Friday, July 01, 2016

National Drought Mitigation Center

Comparison of Major Drought Indices: Surface Water Supply Index

Description: The SWSI (pronounced "swazee") is designed to complement the Palmer in the state of Colorado, where mountain snowpack is a key element of water supply; calculated by river basin, based on snowpack, streamflow, precipitation, and reservoir storage.

Pros: Represents water supply conditions unique to each basin.

Cons: Changing a data collection station or water management requires that new algorithms be calculated, and the index is unique to each basin, which limits interbasin comparisons.

Developed by: Shafer and Dezman, 1982.

The Surface Water Supply Index (SWSI) was developed by Shafer and Dezman (1982) to complement the Palmer Index for moisture conditions across the state of Colorado. The Palmer Index is basically a soil moisture algorithm calibrated for relatively homogeneous regions, but it is not designed for large topographic variations across a region and it does not account for snow accumulation and subsequent runoff. Shafer and Dezman designed the SWSI to be an indicator of surface water conditions and described the index as “mountain water dependent”, in which mountain snowpack is a major component.

The objective of the SWSI was to incorporate both hydrological and climatological features into a single index value resembling the Palmer Index for each major river basin in the state of Colorado (Shafer and Dezman 1982). These values would be standardized to allow comparisons between basins. Four inputs are required within the SWSI: snowpack, streamflow, precipitation, and reservoir storage. Because it is dependent on the season, the SWSI is computed with only snowpack, precipitation, and reservoir storage in the winter. During the summer months, streamflow replaces snowpack as a component within the SWSI equation.

The procedure to determine the SWSI for a particular basin is as follows: monthly data are collected and summed for all the precipitation stations, reservoirs, and snowpack/streamflow measuring stations over the basin. Each summed component is normalized using a frequency analysis gathered from a long-term data set. The probability of non-exceedence—the probability that subsequent sums of that component will not be greater than the current sum—is determined for each component based on the frequency analysis. This allows comparisons of the probabilities to be made between the components. Each component has a weight assigned to it depending on its typical contribution to the surface water within that basin, and these weighted components are summed to determine a SWSI value representing the entire basin. Like the Palmer Index, the SWSI is centered on zero and has a range between -4.2 and +4.2.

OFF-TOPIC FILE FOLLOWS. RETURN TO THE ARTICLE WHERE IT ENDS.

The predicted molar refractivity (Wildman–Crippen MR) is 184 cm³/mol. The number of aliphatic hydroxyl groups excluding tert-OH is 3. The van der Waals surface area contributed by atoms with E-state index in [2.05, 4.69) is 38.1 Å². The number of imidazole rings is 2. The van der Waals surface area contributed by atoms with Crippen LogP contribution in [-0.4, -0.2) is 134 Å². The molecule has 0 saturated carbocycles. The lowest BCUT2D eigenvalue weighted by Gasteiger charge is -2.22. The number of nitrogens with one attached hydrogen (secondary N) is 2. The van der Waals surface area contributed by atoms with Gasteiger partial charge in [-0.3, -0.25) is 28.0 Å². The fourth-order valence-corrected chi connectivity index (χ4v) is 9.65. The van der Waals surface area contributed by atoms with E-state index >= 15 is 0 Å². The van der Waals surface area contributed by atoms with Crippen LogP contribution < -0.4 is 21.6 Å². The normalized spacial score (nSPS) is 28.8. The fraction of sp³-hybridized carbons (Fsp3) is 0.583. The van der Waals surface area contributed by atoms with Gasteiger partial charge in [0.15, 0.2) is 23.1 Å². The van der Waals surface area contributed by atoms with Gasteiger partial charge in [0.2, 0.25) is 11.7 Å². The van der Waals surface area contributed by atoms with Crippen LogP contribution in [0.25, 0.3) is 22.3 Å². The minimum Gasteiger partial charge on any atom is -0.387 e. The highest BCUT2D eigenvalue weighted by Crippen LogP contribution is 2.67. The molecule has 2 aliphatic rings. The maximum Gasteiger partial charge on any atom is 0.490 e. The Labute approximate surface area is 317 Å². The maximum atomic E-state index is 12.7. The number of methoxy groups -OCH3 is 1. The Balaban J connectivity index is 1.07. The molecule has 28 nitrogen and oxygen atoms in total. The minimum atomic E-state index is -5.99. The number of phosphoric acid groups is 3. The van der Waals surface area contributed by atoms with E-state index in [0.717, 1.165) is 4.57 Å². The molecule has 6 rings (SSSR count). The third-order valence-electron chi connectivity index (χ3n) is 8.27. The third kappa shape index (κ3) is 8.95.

The SWSI has been used, along with the Palmer Index, to trigger the activation and deactivation of the Colorado Drought Plan. One of its advantages is that it is simple to calculate and gives a representative measurement of surface water supplies across the state. It has been modified and applied in other western states as well. These states include Oregon, Montana, Idaho, and Utah. Monthly SWSI maps for Montana are available from the Montana Natural Resource Information System.

Several characteristics of the SWSI limit its application. Because the SWSI calculation is unique to each basin or region, it is difficult to compare SWSI values between basins or regions (Doesken et al., 1991). Within a particular basin or region, discontinuing any station means that new stations need to be added to the system and new frequency distributions need to be determined for that component. Additional changes in the water management within a basin, such as flow diversions or new reservoirs, mean that the entire SWSI algorithm for that basin needs to be redeveloped to account for changes in the weight of each component. Thus, it is difficult to maintain a homogeneous time series of the index (Heddinghaus and Sabol, 1991). Extreme events also cause a problem if the events are beyond the historical time series, and the index will need to be reevaluated to include these events within the frequency distribution of a basin component.

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